Rhiannon, a pivotal character in Welsh lore, is prominently featured in the Mabinogi’s First and Third Branches. She is the daughter of Heveydd Hen.

In the Mabinogi’s First Branch, Rhiannon emerges at Gorsedd Arberth, intriguing Pwyll, Dyfed’s prince, with her captivating appearance on a white horse, dressed in golden silk brocade. Despite repeated attempts by Pwyll’s horsemen, she remains unattainable until Pwyll himself engages her. She reveals her intent to marry him, rejecting Gwawl ap Clud, her betrothed. Pwyll, however, inadvertently promises her to Gwawl during their wedding, leading to Rhiannon devising a plan to reclaim her autonomy, involving a magic bag and a ruse that humiliates Gwawl.

And upon the mound he sat. And while he sat there, they saw a lady, on a pure white horse of large size, with a garment of shining gold around her, coming along the highway that led from the mound; and the horse seemed to move at a slow and even pace

The First Branch of the Mabinogi: Pwyll Pendeuc Dyfed

She is portrayed as a formidable, wise, and alluring Otherworld woman. Preferring Pwyll, the prince of Dyfed in western Wales, over a pre-arranged suitor, she showcases her intelligence, strategic acumen, beauty, and renowned generosity.

“I am Rhiannon, the daughter of Heveydd Hen, and they sought to give me to a husband against my will. But no husband would I have, and that because of my love for thee, neither will I yet have one unless thou reject me. And hither have I come to hear thy answer.”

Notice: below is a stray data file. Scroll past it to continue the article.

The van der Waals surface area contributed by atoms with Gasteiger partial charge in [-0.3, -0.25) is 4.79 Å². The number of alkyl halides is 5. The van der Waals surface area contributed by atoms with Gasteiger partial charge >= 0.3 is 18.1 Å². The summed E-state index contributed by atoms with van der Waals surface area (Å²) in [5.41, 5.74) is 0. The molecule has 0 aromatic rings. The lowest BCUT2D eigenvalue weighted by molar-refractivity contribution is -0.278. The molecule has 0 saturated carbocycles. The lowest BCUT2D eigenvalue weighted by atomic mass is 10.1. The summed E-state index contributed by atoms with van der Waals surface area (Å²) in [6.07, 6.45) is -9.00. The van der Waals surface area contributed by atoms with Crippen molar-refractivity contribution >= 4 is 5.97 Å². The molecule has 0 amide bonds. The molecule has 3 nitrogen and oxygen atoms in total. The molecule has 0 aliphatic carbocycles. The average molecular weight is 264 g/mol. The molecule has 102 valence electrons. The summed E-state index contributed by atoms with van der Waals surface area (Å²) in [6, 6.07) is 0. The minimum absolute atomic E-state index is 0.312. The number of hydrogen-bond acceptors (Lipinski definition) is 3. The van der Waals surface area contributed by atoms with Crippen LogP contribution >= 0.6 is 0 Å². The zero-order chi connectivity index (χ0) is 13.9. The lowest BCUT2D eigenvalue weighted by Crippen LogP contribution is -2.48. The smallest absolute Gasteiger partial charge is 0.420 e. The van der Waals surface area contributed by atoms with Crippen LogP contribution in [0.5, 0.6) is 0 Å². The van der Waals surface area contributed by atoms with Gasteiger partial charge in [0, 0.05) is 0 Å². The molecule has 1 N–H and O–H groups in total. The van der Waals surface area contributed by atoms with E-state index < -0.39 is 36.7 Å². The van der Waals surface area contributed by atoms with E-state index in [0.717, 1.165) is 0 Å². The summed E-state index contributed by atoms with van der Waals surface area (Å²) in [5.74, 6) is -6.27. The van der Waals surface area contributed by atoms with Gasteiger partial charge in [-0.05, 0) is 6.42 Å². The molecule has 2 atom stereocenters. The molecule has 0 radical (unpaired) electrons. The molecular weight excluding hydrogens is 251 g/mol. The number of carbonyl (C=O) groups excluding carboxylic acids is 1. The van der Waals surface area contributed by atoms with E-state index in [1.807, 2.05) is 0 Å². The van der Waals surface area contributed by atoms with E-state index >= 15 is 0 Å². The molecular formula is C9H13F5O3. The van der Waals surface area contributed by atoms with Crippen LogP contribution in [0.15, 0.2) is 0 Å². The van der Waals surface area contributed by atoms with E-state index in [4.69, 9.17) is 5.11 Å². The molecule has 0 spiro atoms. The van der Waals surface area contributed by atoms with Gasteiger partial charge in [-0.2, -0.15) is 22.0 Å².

The First Branch of the Mabinogi: Pwyll Pendeuc Dyfed

Together with Pwyll, she has Pryderi, a son who eventually inherits Dyfed’s leadership. Her life is marked by sorrow when she’s wrongly accused of infanticide following her child’s mysterious disappearance. The child, is eventually found and returned by Teyrnon. Pryderi then ascends as the ruler of Dyfed.

In the Third Branch, following Pryderi’s return from war, Rhiannon marries Manawydan Son of Llŷr. Together, they face a land desolated by enchantments and embark on various ventures across England. Their journey involves mystical occurrences, including Pryderi’s and Rhiannon’s disappearance in a mist-shrouded tower, eventually leading Manawydan to outwit the sorcerer Llwyd ap Cilcoed, culminating in a joyful reunion and the restoration of Dyfed.

Where does the name Rhiannon come from?

Rhiannon is speculated to be a homage to an ancient Celtic goddess, with her name likely stemming from the Brittonic *Rīgantonā, meaning “queen”. Her and her son Pryderi’s narrative involves a significant equine element, drawing parallels with Epona, the Gaulish horse goddess. Despite widespread scholarly agreement on this connection, historian Ronald Hutton expresses doubt.